It is unsafe to connect instruments and allied equipment to high voltage and current circuits, so instrument transformers are used to reduce these voltages and currents to safer, more convenient values. The two types of instrument transformers used are potential and current transformers. Figure 1(overleaf) shows how a voltmeter, an ammeter and a power meter are connected to high-voltage lines by means of voltage and current transformers.
Figure 1 PT/CT power measurement
Potential Transformers (PT or VT)
The potential or voltage transformer operates on the same principle as the power transformer, where the ratio of the primary and secondary voltages is proportional to the turns ratio of the primary and secondary windings (i.e. V2 ∞ V1).
Potential transformers are designed to have a standard output voltage when the full rated voltage is applied to the primary windings. For single-phase work, AS/NZS 1243 specifies a secondary voltage of 110 V; where transformers are used in the star connection for control work in substations, the standard output voltage for each transformer is 63.5 V, giving a line-to-line voltage of 110 V.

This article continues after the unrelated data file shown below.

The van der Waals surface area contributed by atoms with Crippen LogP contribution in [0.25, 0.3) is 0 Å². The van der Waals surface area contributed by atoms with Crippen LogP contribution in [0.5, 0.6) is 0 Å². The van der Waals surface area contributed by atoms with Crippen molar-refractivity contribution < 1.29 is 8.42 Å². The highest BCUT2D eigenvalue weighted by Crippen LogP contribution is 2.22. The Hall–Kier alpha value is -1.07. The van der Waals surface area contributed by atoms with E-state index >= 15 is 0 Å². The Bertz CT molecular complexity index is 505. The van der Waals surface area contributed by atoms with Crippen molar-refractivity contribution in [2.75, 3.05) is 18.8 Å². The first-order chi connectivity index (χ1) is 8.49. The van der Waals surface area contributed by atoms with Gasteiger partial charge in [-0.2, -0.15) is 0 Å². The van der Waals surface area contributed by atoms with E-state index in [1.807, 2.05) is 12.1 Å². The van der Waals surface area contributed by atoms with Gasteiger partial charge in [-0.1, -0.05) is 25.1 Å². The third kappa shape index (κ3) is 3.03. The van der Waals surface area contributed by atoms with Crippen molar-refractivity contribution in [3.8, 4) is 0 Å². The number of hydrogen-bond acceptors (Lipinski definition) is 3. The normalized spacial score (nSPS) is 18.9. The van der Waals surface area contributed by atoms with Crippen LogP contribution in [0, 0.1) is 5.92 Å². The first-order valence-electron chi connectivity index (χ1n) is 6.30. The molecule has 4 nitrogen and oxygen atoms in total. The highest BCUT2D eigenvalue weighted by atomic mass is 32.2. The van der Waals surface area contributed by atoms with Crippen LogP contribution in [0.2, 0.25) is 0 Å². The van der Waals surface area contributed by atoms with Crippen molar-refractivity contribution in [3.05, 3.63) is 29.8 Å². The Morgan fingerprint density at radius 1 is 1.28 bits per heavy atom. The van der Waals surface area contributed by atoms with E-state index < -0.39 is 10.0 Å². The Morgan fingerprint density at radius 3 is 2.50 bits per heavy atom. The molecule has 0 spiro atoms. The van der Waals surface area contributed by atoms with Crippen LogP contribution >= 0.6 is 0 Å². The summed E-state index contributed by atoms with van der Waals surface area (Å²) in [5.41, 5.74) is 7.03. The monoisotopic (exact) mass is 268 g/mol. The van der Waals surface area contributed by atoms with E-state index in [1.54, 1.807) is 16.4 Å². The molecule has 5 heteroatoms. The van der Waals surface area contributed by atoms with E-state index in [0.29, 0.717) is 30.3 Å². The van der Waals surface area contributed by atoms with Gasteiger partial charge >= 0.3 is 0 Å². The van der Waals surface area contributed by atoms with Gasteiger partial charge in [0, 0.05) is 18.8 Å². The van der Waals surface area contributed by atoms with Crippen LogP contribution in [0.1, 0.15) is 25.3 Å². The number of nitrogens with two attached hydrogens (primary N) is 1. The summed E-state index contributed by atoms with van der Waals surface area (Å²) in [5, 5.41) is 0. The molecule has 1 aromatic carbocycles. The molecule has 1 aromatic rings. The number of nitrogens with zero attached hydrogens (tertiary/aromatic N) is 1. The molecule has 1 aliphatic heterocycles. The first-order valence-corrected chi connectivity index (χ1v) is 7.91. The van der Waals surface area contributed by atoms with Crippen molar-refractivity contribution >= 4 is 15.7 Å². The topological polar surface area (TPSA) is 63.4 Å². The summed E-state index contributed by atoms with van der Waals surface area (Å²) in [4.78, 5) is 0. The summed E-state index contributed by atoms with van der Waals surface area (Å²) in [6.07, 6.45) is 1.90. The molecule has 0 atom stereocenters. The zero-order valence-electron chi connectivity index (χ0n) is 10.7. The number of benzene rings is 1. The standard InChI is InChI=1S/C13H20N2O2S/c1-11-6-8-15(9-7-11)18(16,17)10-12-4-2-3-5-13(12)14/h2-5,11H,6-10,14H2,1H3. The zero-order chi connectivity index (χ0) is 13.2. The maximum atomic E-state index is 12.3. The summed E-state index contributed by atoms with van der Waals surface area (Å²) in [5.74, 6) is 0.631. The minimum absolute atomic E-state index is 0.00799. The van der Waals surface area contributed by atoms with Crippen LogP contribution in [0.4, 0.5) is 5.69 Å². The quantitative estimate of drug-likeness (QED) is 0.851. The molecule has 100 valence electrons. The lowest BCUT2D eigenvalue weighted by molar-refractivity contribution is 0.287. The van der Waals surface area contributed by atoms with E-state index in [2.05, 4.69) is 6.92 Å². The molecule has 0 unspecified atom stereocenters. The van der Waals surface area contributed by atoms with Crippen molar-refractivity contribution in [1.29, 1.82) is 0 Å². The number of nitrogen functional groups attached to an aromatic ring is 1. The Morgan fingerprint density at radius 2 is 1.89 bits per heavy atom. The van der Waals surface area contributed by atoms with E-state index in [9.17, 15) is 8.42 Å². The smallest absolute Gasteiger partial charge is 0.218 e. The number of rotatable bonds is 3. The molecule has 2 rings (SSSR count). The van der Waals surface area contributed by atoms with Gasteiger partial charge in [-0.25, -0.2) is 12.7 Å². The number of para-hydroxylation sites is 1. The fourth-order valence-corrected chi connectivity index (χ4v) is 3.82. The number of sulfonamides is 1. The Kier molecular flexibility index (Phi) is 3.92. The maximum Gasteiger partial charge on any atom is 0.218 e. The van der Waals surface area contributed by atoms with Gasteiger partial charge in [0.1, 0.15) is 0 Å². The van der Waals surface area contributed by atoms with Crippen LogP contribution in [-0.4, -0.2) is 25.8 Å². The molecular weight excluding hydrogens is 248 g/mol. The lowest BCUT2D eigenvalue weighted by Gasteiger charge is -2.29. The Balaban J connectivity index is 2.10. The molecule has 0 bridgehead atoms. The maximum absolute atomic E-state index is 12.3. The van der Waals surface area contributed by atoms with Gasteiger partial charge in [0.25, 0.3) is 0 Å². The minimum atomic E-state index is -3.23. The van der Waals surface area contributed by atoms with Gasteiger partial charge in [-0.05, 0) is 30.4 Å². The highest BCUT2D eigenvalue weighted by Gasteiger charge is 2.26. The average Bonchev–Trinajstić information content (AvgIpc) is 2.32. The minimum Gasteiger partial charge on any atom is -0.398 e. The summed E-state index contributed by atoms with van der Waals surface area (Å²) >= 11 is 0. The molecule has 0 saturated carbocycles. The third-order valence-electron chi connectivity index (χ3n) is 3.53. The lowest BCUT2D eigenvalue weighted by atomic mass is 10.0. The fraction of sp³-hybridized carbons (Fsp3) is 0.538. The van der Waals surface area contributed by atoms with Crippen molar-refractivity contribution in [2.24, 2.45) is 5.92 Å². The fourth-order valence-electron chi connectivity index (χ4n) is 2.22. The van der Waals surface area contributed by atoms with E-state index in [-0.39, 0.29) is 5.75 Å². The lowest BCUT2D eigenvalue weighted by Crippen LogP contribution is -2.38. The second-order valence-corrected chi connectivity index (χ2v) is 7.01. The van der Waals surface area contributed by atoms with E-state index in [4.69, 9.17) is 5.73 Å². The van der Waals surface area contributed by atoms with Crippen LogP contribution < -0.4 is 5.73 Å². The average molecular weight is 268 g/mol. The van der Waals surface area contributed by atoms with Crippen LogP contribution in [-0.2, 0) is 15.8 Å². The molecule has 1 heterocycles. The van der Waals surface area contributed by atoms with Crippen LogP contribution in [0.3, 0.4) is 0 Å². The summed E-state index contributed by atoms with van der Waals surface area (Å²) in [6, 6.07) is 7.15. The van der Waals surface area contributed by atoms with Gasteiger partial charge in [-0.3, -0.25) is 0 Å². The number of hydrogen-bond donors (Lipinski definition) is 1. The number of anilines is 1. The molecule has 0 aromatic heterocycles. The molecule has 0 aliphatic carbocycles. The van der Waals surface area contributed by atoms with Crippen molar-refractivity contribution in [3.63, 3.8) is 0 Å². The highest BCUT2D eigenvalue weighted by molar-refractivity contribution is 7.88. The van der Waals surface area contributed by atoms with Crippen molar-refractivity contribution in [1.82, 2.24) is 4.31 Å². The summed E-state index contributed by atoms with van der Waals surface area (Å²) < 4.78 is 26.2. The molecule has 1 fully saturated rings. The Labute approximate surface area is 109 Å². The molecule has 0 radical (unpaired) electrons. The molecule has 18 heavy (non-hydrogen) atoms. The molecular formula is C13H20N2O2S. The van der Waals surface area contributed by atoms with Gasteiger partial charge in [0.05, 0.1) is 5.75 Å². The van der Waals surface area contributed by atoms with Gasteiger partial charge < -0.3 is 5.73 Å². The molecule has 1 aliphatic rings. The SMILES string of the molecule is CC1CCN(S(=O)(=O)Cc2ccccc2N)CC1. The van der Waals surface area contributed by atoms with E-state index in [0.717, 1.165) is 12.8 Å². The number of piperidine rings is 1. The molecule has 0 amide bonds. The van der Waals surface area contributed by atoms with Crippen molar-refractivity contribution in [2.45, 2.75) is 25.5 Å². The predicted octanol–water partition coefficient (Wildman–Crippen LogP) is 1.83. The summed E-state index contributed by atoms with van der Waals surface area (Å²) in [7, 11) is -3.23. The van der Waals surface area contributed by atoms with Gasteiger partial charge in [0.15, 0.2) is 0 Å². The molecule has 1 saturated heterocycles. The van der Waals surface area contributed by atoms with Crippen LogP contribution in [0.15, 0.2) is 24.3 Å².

The secondary voltage is connected to the appropriate loads such as voltmeters, wattmeters and protection relays. The VA ratings of potential transformers are quite small as instruments require little energy to operate. One terminal of the secondary winding is often earthed as an added safety measure in the event of a breakdown in the insulation between primary and secondary windings.
The Standard symbol for a PT is shown in Figure 2 and a typical PT is shown in Figure 3. The four terminals of a PT are designated and care must be taken to see they are correctly connected and the two voltage systems appropriately isolated.
Figure 2 Potential and current transformer symbols
Figure 3 Potential transformer
The physical features are similar to those of a power transformer except that the primary has to be insulated for a much higher voltage and is often immersed in oil for extra protection.